With the boon in drone sales, the likelihood that they’ll be used to commit bent acts rises. ISIS has even begun using them to shuttle atomic accessories around war-torn Iraq.

There’s no curtailment of accessories built to take down drones. But accepted technology requires the gadget to be in close range of the flying object — or to buy and train an eagle. Extending the range of anti-drone accessories keeps the abettor out of the blast radius should a rogue quadcopter be accustomed explosives.

DroneGun, a handheld anti-drone device, has a range of 1.2 miles. It also looks like an unlockable item in a first-person shooter.

The “gun” uses a jammer to attenuate cyberbanking advice across the 2.4 and 5.8 GHz frequencies. Blocking these frequencies cuts off advice amid the drone and pilot (or GPS) and forces it to land safely or return to its abettor — which assists in tracking the behind party.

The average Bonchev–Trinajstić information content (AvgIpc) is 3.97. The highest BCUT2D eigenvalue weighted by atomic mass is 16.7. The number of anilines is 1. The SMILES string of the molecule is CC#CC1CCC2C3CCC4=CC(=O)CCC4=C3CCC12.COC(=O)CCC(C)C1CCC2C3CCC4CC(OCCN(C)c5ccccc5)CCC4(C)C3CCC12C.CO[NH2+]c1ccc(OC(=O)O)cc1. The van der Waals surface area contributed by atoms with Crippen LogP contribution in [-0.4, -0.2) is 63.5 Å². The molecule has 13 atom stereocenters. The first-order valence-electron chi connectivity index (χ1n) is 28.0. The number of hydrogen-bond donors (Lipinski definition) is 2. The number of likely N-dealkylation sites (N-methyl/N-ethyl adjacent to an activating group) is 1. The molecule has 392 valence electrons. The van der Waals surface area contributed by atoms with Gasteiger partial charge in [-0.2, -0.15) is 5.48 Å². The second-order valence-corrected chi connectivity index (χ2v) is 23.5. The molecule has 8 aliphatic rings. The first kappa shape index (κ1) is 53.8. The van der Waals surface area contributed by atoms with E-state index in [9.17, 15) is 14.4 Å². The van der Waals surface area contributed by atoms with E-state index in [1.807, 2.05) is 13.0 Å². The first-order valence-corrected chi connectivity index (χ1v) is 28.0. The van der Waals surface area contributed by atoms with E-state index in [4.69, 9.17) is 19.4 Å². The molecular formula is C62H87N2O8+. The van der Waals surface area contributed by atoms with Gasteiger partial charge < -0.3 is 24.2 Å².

According to the website:

It allows for a controlled administration of drone payload, such as explosives, with no damage to common drone models or the surrounding environment.

At 13 pounds, it’s a bit cumbersome, but still able of being operated by one person. It’s also mostly a point-and-shoot device and doesn’t crave specialized training to use.

DroneGun isn’t accustomed for use in the United States — thanks, FCC. If accustomed the device could accommodate a useful tool for taking down drones at airports, over awash spaces, and in war zones.